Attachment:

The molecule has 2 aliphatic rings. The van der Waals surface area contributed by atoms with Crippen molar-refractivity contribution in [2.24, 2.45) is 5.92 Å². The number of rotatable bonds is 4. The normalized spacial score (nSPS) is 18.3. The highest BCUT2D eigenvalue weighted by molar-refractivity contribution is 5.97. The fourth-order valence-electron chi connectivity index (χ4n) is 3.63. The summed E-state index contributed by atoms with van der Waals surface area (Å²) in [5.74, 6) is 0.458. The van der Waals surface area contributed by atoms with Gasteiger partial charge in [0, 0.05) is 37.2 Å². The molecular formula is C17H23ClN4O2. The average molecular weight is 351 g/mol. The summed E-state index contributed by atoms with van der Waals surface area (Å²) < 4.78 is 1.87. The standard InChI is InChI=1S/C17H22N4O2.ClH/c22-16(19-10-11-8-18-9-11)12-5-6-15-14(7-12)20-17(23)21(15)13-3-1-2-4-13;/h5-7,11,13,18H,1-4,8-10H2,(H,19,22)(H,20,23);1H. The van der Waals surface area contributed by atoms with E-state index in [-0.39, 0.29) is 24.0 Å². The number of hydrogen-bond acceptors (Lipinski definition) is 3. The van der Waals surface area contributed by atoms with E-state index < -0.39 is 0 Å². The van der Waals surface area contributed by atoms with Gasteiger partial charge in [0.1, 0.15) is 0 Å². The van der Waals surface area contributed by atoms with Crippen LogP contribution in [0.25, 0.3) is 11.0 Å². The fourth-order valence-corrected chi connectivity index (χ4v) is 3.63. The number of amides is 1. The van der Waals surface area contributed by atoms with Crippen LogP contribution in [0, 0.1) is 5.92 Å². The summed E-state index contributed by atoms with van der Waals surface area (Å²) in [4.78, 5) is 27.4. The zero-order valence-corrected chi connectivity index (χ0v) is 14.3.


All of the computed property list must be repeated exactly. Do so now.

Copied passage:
The molecule has 2 aliphatic rings. The van der Waals surface area contributed by atoms with Crippen molar-refractivity contribution in [2.24, 2.45) is 5.92 Å². The number of rotatable bonds is 4. The normalized spacial score (nSPS) is 18.3. The highest BCUT2D eigenvalue weighted by molar-refractivity contribution is 5.97. The fourth-order valence-electron chi connectivity index (χ4n) is 3.63. The summed E-state index contributed by atoms with van der Waals surface area (Å²) in [5.74, 6) is 0.458. The van der Waals surface area contributed by atoms with Gasteiger partial charge in [0, 0.05) is 37.2 Å². The molecular formula is C17H23ClN4O2. The average molecular weight is 351 g/mol. The summed E-state index contributed by atoms with van der Waals surface area (Å²) < 4.78 is 1.87. The standard InChI is InChI=1S/C17H22N4O2.ClH/c22-16(19-10-11-8-18-9-11)12-5-6-15-14(7-12)20-17(23)21(15)13-3-1-2-4-13;/h5-7,11,13,18H,1-4,8-10H2,(H,19,22)(H,20,23);1H. The van der Waals surface area contributed by atoms with E-state index in [-0.39, 0.29) is 24.0 Å². The number of hydrogen-bond acceptors (Lipinski definition) is 3. The van der Waals surface area contributed by atoms with E-state index < -0.39 is 0 Å². The van der Waals surface area contributed by atoms with Gasteiger partial charge in [0.1, 0.15) is 0 Å². The van der Waals surface area contributed by atoms with Crippen LogP contribution in [0.25, 0.3) is 11.0 Å². The fourth-order valence-corrected chi connectivity index (χ4v) is 3.63. The number of amides is 1. The van der Waals surface area contributed by atoms with Crippen LogP contribution in [0, 0.1) is 5.92 Å². The summed E-state index contributed by atoms with van der Waals surface area (Å²) in [4.78, 5) is 27.4. The zero-order valence-corrected chi connectivity index (χ0v) is 14.3.